Everyone knows there are certain jobs that place value on a person’s appearance. For instance, it would be tough for someone to expect to work as a fitness model if he or she is not fit. When someone is searching for a job that requires a certain lifestyle, expectations related to appearance make sense, but what about regular jobs that have nothing to do with what a person does during his or her non-working hours.
What about the majority of jobs in which your appearance shouldn’t make a bit of difference? Is it discriminatory for you to be turned down for or terminated from a job because of your weight when your weight has nothing to do with your work?
Laws protect employees and potential employees from discrimination based on certain protected classes. For instance, a person cannot be treated differently in the workplace because of his or her gender, religion, race, national origin, age, disabilities, or sexual orientation. If an employer does so, the employee has the right to take legal action and file a discrimination lawsuit.
Change is On the Way: Protecting Employees from Weight Discrimination
Though weight doesn’t fall under federal protection yet, it could be headed in that direction. Some states have instituted laws that prohibit discrimination based solely on a person’s weight (so keep in mind this could apply to someone being over or underweight).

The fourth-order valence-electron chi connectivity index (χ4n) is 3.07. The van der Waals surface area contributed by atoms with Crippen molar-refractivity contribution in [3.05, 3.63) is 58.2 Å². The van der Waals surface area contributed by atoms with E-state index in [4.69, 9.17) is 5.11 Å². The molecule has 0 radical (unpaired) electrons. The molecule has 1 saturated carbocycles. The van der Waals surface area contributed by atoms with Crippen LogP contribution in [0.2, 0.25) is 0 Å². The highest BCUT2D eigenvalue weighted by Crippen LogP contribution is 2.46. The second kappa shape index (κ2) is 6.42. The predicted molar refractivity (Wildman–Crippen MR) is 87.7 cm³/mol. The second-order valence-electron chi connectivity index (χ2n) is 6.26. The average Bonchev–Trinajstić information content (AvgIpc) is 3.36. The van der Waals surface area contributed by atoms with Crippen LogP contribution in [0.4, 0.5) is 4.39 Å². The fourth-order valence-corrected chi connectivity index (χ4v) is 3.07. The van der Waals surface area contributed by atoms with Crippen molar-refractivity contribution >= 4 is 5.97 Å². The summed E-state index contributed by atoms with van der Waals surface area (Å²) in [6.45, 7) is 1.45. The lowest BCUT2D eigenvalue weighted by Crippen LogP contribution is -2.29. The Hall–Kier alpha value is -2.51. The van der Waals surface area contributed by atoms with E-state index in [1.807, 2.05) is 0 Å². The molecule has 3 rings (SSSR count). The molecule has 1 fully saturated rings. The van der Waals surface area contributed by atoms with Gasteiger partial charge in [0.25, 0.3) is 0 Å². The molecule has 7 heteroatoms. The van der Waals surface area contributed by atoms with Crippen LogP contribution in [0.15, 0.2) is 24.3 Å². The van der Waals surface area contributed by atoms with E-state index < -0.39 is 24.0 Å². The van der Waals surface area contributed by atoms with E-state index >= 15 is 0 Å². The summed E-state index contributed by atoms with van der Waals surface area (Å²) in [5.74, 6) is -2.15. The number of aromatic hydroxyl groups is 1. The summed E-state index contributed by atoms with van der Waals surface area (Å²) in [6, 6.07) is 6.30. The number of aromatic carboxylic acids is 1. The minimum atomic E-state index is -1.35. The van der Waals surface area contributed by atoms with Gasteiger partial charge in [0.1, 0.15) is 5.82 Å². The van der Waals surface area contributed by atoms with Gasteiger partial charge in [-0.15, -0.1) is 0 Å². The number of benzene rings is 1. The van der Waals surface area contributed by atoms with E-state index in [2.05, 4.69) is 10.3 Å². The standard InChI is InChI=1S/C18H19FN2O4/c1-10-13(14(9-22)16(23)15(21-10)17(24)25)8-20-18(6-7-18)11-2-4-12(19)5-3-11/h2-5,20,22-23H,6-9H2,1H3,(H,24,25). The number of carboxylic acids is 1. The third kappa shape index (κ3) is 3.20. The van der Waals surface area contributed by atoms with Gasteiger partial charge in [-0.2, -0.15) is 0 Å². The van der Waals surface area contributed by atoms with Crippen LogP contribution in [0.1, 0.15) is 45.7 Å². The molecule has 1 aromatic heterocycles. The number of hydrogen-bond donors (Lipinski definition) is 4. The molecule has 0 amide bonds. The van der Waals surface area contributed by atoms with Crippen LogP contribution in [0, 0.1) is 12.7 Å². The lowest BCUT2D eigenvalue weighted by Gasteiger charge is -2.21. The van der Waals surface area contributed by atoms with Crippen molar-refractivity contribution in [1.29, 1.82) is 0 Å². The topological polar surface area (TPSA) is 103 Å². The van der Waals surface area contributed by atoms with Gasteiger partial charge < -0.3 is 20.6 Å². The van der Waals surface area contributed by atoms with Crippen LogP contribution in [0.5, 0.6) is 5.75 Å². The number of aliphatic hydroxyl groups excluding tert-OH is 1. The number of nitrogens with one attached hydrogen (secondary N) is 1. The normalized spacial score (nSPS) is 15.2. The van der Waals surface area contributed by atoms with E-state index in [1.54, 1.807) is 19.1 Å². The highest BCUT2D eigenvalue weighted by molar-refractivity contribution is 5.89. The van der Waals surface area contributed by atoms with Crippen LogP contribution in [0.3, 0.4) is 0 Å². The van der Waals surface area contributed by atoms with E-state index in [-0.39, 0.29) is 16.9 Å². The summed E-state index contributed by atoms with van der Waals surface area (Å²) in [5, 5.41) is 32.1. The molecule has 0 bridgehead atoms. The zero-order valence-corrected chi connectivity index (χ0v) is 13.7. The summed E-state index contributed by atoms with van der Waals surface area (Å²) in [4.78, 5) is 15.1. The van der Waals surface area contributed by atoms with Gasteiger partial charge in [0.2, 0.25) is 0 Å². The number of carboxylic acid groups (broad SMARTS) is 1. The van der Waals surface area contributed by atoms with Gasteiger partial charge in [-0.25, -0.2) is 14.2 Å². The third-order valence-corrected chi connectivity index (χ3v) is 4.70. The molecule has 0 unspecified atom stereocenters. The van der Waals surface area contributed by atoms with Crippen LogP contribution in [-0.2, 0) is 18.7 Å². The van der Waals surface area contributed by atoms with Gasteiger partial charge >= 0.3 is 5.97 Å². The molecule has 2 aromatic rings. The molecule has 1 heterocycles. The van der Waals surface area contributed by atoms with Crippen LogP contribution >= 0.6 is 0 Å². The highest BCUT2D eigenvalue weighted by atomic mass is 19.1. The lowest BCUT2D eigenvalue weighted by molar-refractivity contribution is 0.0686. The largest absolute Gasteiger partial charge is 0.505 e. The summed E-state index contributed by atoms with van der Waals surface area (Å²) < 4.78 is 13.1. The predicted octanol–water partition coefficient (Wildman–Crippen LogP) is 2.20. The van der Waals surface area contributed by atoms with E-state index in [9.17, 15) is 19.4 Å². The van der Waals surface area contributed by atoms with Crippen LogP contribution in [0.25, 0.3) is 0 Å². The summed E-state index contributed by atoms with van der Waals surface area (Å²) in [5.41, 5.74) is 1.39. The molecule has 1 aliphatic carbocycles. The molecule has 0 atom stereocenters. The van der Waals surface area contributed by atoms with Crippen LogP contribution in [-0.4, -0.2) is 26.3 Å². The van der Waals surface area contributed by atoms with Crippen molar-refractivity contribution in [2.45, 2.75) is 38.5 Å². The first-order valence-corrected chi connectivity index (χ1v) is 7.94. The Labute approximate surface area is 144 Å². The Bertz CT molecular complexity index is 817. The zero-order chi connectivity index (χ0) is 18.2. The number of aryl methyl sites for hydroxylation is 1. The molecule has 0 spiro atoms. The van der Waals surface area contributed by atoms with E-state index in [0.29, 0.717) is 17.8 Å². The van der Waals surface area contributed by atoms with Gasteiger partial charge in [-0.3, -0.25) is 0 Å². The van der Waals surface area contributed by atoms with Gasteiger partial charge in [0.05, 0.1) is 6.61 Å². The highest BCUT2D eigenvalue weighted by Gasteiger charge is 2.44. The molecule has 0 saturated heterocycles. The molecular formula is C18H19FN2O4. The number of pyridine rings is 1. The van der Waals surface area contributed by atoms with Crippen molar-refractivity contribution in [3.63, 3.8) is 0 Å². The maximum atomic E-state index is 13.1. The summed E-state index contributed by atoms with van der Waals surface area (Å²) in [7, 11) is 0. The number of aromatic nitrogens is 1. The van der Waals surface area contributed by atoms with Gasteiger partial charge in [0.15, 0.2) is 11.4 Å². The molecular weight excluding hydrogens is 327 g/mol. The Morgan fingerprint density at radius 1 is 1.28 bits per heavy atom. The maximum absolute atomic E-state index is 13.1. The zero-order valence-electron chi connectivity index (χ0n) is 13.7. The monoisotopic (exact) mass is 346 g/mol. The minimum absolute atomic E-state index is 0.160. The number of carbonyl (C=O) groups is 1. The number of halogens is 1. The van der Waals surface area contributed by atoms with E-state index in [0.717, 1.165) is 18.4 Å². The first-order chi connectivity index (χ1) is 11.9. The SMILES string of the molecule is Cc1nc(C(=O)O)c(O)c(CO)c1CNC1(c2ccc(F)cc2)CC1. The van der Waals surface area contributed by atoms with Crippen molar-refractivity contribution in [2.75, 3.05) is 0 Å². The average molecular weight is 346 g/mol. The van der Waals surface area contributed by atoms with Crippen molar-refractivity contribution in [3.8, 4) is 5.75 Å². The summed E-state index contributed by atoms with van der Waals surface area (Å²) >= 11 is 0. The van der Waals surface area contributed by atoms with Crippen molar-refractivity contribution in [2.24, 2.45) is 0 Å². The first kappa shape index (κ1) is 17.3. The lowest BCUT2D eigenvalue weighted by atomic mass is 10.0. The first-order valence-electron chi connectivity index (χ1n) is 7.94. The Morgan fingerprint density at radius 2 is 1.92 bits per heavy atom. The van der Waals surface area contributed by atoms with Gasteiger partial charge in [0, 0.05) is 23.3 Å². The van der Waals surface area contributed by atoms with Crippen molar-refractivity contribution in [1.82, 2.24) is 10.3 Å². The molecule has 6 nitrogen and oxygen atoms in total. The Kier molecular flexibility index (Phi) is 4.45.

There is also growing evidence that weight discrimination in the workplace is a problem. Many familiar with the issue consider it one of the leading causes of discrimination in the workplace.
Men and women have both been victimized for being overweight, but the problem seems to be much worse for women. This means that depending on the specific circumstances of a case, there could be evidence of gender discrimination involved.
Another factor in the debate over weight discrimination is the potential for disability discrimination. Disabilities are covered under federal protection laws, which means if a person’s weight is connected to an underlying disability diagnosed by a doctor, a lawsuit could be filed against the employer. The law requires employers accommodate otherwise qualified candidates and employees when they have disabilities, so terminating or refusing to hire an overweight individual whose weight is due to an underlying medical condition might be illegal.
Additionally, New York State’s Human Rights Law could provide protection to those discriminated against based on weight, depending on the specific circumstances. For instance, if someone were able to prove he or she is overweight due to a genetic issue or disability, protection would be offered. You can learn more about NY Human Rights Law here.
What Can You Do?
If you believe you were turned down for a job or terminated by your employer because of your appearance, the best thing you can do is contact an expert in workplace discrimination. He or she can explain your options and help you determine if discrimination was a factor. If so, you might be entitled to compensation or reinstatement into your former position with the company.
Would you like to learn more? Contact Borrelli & Associates, P.L.L.C. to discuss the details of your situation.